Jubel Brosseau is one half of the creative team that helms the Counter Esperanto: Tangents About Twin Peaks podcast. In my previous Living Novel entry, I profiled his podcasting partner Karl Eckler (@beachrubble on Twitter). Jubel and Karl have teamed to provide a high-quality, weird-influenced production that begins with a quality audio experience for the listener, includes guests that add unique flavors to the discussions, and reveals a long-time friendship that radiates from and through each of their episodes.
Jubel and Karl answered my recurring Living Novel questions separately, and while they experienced Twin Peaks together over the years, their experiences are clearly their own:
“My absolute first experience with Twin Peaks was seeing a picture in TV Guide of the Giant (Fireman?) soon after the second season premiere. It was that shot of him from below at the foot of Cooper’s bed. The image stuck with me largely because he was so frightening out of context. My parents attempted to start the show several episodes in but were baffled and quit. So we went back to watching Cheers. I didn’t actually watch the show until several years later.
My first impression of the show was of the warm hues (so different visually from the largely cold colors of most TV shows, even to this day), and of the wild vacillation of tone between horror, dorky humor, melodrama and achingly believable pathos. And like most people, I was truly hooked at the end of episode three, when we get our first view of the Red Room.
Discovering Twin Peaks, and by extension David Lynch, was a formative experience for me, being just out of high school at the time. Sure, I grew up watching horror, but films like Friday the 13th and Nightmare on Elm Street were basically just rehashes of the boogeyman myth that all children have access to. Most people wouldn’t necessarily categorize Lynch as a horror director, but he is able to convey the authentic feeling of a dream (or nightmare) more than any director I’ve ever seen (although Maya Deren comes close).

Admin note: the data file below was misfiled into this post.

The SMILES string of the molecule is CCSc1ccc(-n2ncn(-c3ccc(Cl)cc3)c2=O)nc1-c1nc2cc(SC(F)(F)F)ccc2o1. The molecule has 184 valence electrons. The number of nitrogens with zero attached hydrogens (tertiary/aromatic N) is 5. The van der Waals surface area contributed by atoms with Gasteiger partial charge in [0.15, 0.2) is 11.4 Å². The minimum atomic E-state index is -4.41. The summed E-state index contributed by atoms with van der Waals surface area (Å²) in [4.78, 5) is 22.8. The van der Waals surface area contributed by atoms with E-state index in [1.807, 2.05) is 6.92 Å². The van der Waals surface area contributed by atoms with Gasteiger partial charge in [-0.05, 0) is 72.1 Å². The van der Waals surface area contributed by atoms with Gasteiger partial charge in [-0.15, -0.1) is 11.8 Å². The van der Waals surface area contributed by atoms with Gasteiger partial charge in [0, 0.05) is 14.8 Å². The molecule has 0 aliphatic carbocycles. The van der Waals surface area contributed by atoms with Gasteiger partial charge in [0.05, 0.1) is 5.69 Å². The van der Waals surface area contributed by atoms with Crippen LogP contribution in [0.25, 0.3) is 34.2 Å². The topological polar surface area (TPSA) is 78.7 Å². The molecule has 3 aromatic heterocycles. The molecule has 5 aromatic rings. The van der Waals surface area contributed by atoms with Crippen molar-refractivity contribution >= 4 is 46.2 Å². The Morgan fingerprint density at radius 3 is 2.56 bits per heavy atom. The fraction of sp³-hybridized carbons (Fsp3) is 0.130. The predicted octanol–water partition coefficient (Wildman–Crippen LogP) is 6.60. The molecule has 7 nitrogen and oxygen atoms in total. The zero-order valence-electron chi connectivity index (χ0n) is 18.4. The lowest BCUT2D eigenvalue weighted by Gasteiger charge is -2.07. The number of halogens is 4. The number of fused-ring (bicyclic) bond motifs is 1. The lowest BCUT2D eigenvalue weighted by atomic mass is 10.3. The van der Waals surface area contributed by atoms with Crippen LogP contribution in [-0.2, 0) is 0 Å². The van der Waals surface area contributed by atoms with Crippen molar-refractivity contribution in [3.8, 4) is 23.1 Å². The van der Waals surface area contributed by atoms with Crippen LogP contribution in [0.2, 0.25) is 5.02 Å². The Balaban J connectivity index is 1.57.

I suppose the thread that led me down the path of studying film in school may be followed all the way back to Twin Peaks and Blue Velvet, and cinema’s power to transport you to another world, and then plop you back into reality, shaken and grappling with what you have just witnessed.”
On watching the original series:
“I watched the series for the first (and second!) time with Karl by renting them on VHS from Hollywood Video. If I recall, we saw the European pilot and went right into Episode 1, so there was some definite confusion when they went right back into the case, as if the confrontation with BOB didn’t happen.”
And Season 3:
“I watched Season 3 via Amazon Channels, and watched the first four [parts] in one sitting. I have to admit that it felt like almost too much “Pure Heroin Lynch” after so many years of no new material from the director. I soon adjusted, however, and each Sunday felt like Christmas as I waited for the clock to count down to five or six, when the new episodes were posted.
I must say I am very grateful to have had the opportunity to watch it weekly as it was coming out. That kind of weekly anticipation was unlike anything I’ve ever felt before or since.”
When I asked Jubel if he is more of a bumper sticker, tattoo, or cosplay type of Twin Peaks fan: